I am looking for a quick definition of the tangent space $T_p M$, where $p$ is a point of a smooth manifold $M$. I mean a definition that allows easily to prove that: (1) $T_p M$ is a vector space of the same dimension of $M$; (2) if $x^1, x^2, \ldots,x^d$ are local coordinates functions then $\partial / \partial x^i|_p$ is a basis of $T_p M$; (3) The elements of $T_p M$ are the same thing of derivations of functions definited on a neighborhood of $p$ (W. Warner, Foundations of Differentiable Manifolds, called them "germs" and denoted their set by $\tilde{F}_p$).

Surely the old-style definition of $T_p M$ by equivalence classes of curves which passes through $p$ is inadequate.

The definition of $T_p M$ like the vector space of derivations of germs is, obviously, OK for the point (3) but seems to me that points (2) and (1) require to look at the cotangent space $T_p^* M$. I do not like to talk about the cotangent space before I have finished to talk about the tangent space.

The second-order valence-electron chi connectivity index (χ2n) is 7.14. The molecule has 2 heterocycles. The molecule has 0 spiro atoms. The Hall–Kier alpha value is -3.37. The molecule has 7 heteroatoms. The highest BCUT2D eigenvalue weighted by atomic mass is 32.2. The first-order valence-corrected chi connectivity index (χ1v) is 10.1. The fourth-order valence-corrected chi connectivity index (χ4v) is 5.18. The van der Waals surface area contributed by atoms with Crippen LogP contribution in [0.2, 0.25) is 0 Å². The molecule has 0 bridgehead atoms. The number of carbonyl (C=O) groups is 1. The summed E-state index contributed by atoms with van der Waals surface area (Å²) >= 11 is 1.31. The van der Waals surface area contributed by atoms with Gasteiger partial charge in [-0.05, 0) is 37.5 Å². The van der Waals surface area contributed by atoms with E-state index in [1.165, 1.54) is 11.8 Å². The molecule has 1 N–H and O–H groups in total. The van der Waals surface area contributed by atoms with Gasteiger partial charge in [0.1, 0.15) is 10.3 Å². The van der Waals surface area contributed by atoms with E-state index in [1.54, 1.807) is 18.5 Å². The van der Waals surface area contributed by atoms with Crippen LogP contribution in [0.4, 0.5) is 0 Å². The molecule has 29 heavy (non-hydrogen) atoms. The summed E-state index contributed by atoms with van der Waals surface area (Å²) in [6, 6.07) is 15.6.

I saw that someone defines the cotangent space first and then the tangent space, however the Warner definition of cotangent space like $\tilde{F}_p / \tilde{F}_p^2$, where $\tilde{F}_p^2$ is the ideal of finite linear combinations of product of two germs, I think it is rather artificial, and justifiable only in retrospect.

In conclusion I really appreciate any advice on how to define $T_p M$ so that (1), (2) and (3) are easy to prove. Thanks.